A watercolour and pencil costume sketch of Grace Kelly as Lisa Carol Fremont in the Paramount film Rear Window, 1954, directed by Alfred Hitchcock, the sketch showing Hitchcock's vision of a eau-du-nil green two piece suit and white halter-neck shirt worn by Grace Kelly during a scene where she and James Stewart, as L.B "Jeff" Jeffries, observe Raymond Burr, as Lars Thorwold [the salesman], going through his wife's handbag, the outfit shown at three different angles, signed in pencil by Edith Head and ink-stamped on the verso Paramount Pictures Corporation, framed; accompanied by a black and white publicity photograph [printed later] of Grace Kelly wearing the same costume (2)

Lot Notes
Grace Kelly's costumes in Rear Window were designed to depict Kelly's character as an astute career woman, working in the fashion industry, but also to exude her femininity and allure. The mint green Balenciaga inspired suit, with unexpected halter-neck white shirt underneath, is a perfect marriage to illustrate the various sides of Kelly's on-screen personality.




LOT 86


Lot Description
Edith Head And Grace Kelly Rear Window, 1954
A watercolour and pencil costume sketch of Grace Kelly as Lisa Carol Fremont in the Paramount film Rear Window, 1954, directed by Alfred Hitchcock, the sketch showing Hitchcock's vision of a floral sundress worn by Grace Kelly during the explosive scenes when the murder is discovered, signed in pencil by Edith Head and ink-stamped on the verso Paramount Pictures Corporation, framed; accompanied by a black and white publicity photograph [printed later] of Grace Kelly in this costume (2)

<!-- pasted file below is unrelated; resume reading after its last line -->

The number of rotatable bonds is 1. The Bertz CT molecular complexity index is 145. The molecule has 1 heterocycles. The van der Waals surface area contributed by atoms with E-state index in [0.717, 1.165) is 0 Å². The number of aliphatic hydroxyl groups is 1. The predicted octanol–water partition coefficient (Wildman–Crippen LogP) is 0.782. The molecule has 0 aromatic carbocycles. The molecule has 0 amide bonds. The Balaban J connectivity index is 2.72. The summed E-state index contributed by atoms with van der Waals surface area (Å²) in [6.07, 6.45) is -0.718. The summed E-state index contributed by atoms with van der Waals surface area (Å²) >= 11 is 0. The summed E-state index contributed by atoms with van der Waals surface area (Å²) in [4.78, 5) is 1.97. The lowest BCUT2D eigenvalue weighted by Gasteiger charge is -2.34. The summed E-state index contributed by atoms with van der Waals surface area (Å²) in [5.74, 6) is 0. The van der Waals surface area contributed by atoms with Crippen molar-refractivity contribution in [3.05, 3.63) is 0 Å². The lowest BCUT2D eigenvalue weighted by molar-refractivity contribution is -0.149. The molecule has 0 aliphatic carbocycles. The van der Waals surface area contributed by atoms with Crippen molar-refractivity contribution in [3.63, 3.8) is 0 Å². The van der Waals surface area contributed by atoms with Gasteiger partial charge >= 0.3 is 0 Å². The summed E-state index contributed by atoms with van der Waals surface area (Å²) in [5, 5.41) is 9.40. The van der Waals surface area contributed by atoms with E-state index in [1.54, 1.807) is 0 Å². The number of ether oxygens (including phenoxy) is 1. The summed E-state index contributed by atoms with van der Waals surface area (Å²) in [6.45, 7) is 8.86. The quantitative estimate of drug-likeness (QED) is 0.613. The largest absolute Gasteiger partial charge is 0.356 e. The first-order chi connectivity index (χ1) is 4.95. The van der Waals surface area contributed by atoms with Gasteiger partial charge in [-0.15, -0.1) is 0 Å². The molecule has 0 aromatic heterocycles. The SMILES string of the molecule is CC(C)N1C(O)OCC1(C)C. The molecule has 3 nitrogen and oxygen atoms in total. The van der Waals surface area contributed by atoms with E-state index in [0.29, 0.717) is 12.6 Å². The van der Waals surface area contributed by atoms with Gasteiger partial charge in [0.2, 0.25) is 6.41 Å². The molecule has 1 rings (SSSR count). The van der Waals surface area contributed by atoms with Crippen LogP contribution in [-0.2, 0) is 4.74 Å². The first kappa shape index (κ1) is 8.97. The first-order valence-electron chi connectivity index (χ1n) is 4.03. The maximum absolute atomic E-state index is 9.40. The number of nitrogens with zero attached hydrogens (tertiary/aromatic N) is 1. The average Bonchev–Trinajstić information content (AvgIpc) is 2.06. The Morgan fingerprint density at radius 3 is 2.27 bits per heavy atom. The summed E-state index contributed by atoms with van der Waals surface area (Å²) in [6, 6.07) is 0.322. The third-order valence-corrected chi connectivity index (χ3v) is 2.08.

Lot Notes
This pretty floral dress was designed to heighten Grace Kelly's femininity when she breaks into Thorwold's apartment. To help to exaggerate this further Kelly added extra petticoats under the dress and wore high heels. In contrast to the other costumes we see Kelly in, this is the only one that has an obvious pattern on the material, a purposeful choice. It is of interest to see that in the accompanying press photograph of Kelly wearing this costume that she is holding a sun-hat, in the film this hat is absent.




LOT 87


Lot Description
Edith Head and Grace Kelly To Catch A Thief, 1955
A watercolour and pencil costume sketch of Grace Kelly as Frances Stevens in the Paramount film To Catch A Thief, 1955, directed by Alfred Hitchcock, the sketch showing Grace Kelly in her controversial beach-wear ensemble worn while walking through the hotel lobby when Cary Grant, as John Robie, first catches a glimpse of her, the outfit shown in three different angles, signed in pencil by Edith Head and ink-stamped on the front and verso Paramount Pictures Corporation, framed; accompanied by a black and white still from the set (2)

Lot Notes
Following on from the success of Edith Head and Grace Kelly working together on Rear Window the previous year, the duo were again able to combine creative influences. To Catch A Thief has been described as a visual delight and Edith was rewarded with an Academy Award nomination for her contribution.

It was while Grace Kelly was on location in the French Riviera filming To Catch A Thief that she first met Prince Rainier of Monaco, the following year they married.



So... if any of you were wondering what you could get me for Christmas... ;)